The platform still has growing pains, as it's a MAJOR change over past Broadcom products, but it's getting there.
     
  8. pete y testing

    pete y testing Very Senior Member

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    btw are you using the pce-ac88 for testing ? i have a strange issue with write speeds over the pce-ac88 where it seems to be limiting it to around 22MB/s , irs a brand new test rig with new install of windows 10 and using the asus drivers

    will have a play with OpenSSL once i get this dam write issue sorted

    and thats how i see it too , the 88u is aimed at a different crowd , the 86u is the direct replacement for the 68u ( we dont even get the ac3100 here in OZ anyway ) , and as the direct replacement for the rt-ac68u this is indeed worth the upgrade , this is prob the international version that everyone will get instead of the limited rel;ease of the rt-ac3100

    was ether that or form factor choice , i quite like the fact its not as big as the titanic :) , i will say im still getting 1,6M sync at 15 meters through a semi solid wall on 5 gig and that compares well to the other 2156M 5 gig clients if have tested
     
  9. RMerlin

    RMerlin Part of the Furniture

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    No, all my development is done over Ethernet and serial, from my laptop. I did get some odd SMB results however when I was doing my initial test, I was getting less than 1 MB/s. Was caused by my USB Ethernet adapter being in an USB2 instead of an USB3 port. Which is still odd, as I was getting nowhere close to the 20-30 MB/s I'd expect out of USB2. Finetuning the router's socket options in smb.conf did make a difference. I assume the issue is when the network link isn't fast enough, the router isn't properly filling up the pipe. I don't remember which specific socket option was causing it tho, I'll have to revisit that at a later time.

    So maybe you are experiencing something similar with your wireless adapter.

    One thing you can try is manually running smbd on the second CPU core, using the taskset program (should also be present in stock FW).

    The form factor is indeed really good. Won't appeal to people wanting to wall mount it, but still. It should also be doing fairly good for cooling, even tho they used one single large heatsink.

    BTW if you ever want to dismantle it, the screws are hidden behind the back label. I opened mine so I could hook up some wires to the serial header, ran them out through the back grill. The connector headers barely fit once the router was closed (I had to leave the pcboard screws a bit looser to accomodate for it).

    I need to find wires with shorter connection headers than what ships with all my TTL adapters. So far I was only able to run them through my RT-AC5300 (drilling holes on the side to run them out) and on the back of this RT-AC86U. My RT-AC88U and RT-AC87U have their top permanently left unscrewed, so I can quickly hook up wires to the header.
     
  10. Voxel

    Voxel Senior Member

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    Interesting. Very impressive...

    Do you have the same results with "-elapsed" option?

    And what does "openssl engine" say?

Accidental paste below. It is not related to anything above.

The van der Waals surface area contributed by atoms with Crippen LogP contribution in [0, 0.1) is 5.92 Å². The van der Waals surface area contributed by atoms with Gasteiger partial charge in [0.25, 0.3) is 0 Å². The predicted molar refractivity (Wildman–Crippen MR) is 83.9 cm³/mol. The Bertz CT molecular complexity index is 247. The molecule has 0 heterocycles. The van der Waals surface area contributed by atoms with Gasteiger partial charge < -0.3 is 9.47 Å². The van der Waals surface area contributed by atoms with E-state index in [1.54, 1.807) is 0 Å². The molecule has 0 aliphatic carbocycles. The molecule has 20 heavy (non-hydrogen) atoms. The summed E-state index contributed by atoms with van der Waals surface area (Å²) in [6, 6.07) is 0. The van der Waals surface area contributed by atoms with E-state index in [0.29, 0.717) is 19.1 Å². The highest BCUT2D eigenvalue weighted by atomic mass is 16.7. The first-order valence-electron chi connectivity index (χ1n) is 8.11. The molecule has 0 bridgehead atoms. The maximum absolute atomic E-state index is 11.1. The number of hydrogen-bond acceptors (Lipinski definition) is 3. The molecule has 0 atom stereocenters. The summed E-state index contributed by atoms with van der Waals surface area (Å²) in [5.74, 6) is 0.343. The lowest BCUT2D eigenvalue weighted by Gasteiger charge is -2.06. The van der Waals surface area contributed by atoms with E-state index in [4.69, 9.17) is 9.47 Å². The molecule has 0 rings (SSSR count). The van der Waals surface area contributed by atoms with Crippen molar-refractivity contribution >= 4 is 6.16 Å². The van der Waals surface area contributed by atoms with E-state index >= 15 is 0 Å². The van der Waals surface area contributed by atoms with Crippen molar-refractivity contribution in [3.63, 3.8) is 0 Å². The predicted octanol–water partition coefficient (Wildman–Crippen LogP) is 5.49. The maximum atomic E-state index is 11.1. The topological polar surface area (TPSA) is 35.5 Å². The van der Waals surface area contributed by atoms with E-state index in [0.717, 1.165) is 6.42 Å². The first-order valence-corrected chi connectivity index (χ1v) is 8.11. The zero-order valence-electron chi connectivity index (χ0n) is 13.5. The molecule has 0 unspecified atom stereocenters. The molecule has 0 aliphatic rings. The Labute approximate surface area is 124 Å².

Voxel.
     
  11. RMerlin

    RMerlin Part of the Furniture

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    Not much difference with elapsed:

    Code:
    The 'numbers' are in 1000s of bytes per second processed.
    type             16 bytes     64 bytes    256 bytes   1024 bytes   8192 bytes
    aes-128-cbc     192624.81k   540520.01k   969324.08k  1235202.71k  1348357.09k
    
    Asus disabled OpenSSL engines on the HND platform. I had to re-enable them otherwise Tor would fail to build, however there's no Broadcom-specific engine in the firmware (and Asus doesn't even include the default ones either, as they ain't used anyway). At this time, all these improvements come from the B53 architecture and HW AES instructions.

    I haven't had time to dig through the kernel options yet to see if they have a BCM HW acceleration option that could be enabled or disabled, I'm still at the implementation phase for the whole platform. Optimization will come later.
     
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  12. RMerlin

    RMerlin Part of the Furniture

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    I spent some time playing with it last night. I suspect that OpenSSL -evp is already using the Broadcom crypto engine (it's the bcmspu module, which is loaded in memory), since those results I obtained were beating the pants out of all other home routers I've seen so far. Would be nice having a way to be 100% sure that this performance is coming from bcmspu and not just ISA improvements (AES operand).

    I experimented with cryptodev-linux. I added it to the firmware, and loaded it with OpenSSL, and the performance results were all over the place:

    Code:
    type         16 bytes     64 bytes    256 bytes   1024 bytes   8192 bytes
    EVP noeng   193108.05k    543690.04k   974732.03k  1244698.97k  1351245.82k
    Plain        67742.24k     73860.50k    77246.59k    78053.03k    78311.68k
    Engine       67613.86k     74011.39k    77270.08k    78063.62k    78289.77k
    Evp          30849.28k    112378.76k   533779.91k  2081088.00k 21977224.53k
    Evp+Eng      24085.54k    138212.27k   398918.40k  2079193.60k  9392713.14k
    
    Really odd results. Those numbers with the engine would vary greatly between test runs, while the EVP noengine was always consistant.
     
    Last edited: Sep 25, 2017
  13. RMerlin

    RMerlin Part of the Furniture

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    Some further tests, as I found how to obtain usage stats of the crypto engine. Turns out I was wrong - the engine is not used at all when getting this 200 Mbps of OpenVPN throughput. So I gave it a shot, using cryptodev-linux, and enabling it in OpenVPN.

    This time, the engine is indeed used:

    Code:
    [email protected]:/tmp/home/root# cat /debug/bcmspu/stats
    Number of SPUs.........1
    Number of channels.....1
    Current sessions.......2
    Session count..........137
    Cipher setkey..........137